Cranbrook is a small town in Kent in South East England which was granted a charter in 1290 by Archbishop Peckham, allowing it to hold a market in the high street. Located on the Maidstone to Hastings road, it is five miles north of Hawkhurst. The smaller settlements of Swattenden, Colliers Green and Hartley lie within the parish. Baker's Cross is on the outskirts of the town.
The place name Cranbrook derives from Old English cran broc, meaning Crane Marsh, marshy ground frequented by cranes (although more probably herons). Spelling of the place name has evolved over the centuries from Cranebroca (c. 1100); by 1226 it was recorded as Cranebroc, then Cranebrok. By 1610 the name had become Cranbrooke, which evolved into the current spelling.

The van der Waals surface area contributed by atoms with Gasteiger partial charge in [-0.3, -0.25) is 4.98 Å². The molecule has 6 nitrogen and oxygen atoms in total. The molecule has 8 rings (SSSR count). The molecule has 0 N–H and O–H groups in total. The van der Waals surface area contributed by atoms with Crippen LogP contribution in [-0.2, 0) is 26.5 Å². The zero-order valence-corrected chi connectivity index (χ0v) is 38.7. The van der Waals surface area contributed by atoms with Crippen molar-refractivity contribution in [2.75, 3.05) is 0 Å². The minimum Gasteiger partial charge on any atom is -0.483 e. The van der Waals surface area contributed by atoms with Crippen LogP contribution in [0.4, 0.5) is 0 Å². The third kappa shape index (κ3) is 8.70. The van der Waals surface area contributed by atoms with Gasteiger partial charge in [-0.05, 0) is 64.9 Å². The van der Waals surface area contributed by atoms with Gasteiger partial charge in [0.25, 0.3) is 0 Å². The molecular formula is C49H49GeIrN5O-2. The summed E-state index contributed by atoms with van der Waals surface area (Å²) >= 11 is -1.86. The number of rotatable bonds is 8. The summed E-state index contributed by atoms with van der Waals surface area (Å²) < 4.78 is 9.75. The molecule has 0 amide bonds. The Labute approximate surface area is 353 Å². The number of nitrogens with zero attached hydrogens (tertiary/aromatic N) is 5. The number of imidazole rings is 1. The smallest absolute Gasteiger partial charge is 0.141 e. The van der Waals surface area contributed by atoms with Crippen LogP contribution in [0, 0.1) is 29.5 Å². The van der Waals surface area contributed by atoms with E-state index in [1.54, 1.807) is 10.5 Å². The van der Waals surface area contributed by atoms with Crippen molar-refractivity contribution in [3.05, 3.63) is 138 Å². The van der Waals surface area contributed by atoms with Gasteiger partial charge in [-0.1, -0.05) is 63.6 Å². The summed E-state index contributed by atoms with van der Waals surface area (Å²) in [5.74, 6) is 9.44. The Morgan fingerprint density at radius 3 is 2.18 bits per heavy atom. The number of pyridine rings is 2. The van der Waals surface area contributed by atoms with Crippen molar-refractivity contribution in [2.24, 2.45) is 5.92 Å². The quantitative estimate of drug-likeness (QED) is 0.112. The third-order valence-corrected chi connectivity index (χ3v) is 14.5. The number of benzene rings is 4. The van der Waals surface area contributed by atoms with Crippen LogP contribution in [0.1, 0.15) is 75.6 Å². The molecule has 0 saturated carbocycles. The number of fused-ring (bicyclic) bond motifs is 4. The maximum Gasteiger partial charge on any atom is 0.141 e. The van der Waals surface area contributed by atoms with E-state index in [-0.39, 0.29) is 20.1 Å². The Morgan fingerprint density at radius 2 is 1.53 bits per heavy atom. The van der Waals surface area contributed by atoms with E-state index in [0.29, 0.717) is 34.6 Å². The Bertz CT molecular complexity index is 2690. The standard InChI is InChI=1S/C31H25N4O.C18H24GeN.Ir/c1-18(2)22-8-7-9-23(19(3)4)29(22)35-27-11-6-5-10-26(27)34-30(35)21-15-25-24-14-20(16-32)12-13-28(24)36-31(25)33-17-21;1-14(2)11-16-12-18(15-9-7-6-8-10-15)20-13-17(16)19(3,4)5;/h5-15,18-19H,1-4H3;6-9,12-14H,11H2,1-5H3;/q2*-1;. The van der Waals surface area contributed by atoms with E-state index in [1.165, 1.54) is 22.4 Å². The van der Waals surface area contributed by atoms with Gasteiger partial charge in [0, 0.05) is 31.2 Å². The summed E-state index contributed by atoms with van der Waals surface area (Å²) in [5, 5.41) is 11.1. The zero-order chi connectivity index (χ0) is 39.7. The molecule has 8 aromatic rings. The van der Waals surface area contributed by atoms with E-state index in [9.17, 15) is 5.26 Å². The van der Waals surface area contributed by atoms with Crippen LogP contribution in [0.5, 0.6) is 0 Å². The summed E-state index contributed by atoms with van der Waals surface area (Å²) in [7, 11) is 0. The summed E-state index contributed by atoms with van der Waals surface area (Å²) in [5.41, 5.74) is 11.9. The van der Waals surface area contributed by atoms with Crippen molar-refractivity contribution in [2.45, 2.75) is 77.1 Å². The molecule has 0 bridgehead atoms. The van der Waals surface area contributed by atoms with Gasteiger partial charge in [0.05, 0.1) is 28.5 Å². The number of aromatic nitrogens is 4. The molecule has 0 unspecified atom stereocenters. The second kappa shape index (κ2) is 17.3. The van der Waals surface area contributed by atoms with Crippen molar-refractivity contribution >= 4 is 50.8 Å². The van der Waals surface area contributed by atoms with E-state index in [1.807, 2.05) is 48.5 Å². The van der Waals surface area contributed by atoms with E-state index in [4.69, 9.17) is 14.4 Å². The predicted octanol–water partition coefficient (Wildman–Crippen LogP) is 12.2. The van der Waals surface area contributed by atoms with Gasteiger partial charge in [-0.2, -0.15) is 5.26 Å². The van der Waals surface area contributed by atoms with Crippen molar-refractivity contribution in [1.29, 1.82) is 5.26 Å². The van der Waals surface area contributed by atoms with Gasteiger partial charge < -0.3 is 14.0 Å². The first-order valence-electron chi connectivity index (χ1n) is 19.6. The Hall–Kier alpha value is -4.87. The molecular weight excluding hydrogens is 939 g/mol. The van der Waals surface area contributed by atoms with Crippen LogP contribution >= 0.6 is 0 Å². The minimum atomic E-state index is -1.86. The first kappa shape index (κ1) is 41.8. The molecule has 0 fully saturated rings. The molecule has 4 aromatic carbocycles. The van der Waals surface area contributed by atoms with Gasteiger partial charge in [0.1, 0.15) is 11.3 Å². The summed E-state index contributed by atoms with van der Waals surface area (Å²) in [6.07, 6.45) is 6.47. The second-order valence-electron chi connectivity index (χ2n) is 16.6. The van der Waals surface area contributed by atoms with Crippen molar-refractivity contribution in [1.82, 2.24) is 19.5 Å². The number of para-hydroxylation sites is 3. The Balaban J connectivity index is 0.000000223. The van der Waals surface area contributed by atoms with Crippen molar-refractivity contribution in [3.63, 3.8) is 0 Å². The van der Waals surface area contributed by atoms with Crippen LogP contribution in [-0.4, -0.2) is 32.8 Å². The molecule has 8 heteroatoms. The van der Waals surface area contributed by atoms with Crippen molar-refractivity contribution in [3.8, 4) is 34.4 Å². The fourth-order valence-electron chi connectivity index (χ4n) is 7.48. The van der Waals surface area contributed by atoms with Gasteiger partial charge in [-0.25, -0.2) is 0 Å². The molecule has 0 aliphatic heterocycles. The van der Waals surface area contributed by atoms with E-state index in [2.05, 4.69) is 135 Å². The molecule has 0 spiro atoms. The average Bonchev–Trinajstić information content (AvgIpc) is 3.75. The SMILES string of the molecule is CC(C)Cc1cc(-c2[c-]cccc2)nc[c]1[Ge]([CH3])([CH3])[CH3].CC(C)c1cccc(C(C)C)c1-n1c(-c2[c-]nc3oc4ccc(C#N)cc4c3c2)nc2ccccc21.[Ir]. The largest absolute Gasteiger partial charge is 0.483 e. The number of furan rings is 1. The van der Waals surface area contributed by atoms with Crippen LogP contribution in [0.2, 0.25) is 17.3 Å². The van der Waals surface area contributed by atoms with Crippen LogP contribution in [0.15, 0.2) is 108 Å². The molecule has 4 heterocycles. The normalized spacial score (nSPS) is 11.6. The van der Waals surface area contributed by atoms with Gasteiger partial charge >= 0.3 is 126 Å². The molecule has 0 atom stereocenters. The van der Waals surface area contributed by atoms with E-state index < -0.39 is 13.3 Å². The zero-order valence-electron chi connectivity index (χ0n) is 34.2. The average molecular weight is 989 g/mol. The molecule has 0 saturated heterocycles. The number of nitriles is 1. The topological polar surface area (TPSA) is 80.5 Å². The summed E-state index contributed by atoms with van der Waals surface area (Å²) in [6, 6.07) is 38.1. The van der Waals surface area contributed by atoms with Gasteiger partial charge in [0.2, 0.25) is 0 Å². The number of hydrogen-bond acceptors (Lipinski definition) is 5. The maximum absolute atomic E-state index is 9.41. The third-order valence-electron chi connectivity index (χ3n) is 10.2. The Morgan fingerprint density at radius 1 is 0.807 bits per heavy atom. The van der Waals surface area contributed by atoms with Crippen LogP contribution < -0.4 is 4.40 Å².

In medieval times, Cranbrook was a centre of the Wealden cloth industry; and iron-making was carried on at Bedgebury on the River Teise. The church here was dedicated to St Dunstan. Called the "Cathedral of the Weald", its 74 feet-high tower, completed in 1425, has a wooden figure of Father Time and his scythe on the south face. It also contains the prototype for the Big Ben clock in London.
If anybody would like to expand this series please do. I would just ask that you let Smokeypugs know first so they can keep track of the Village Sign numbers and names to avoid duplication.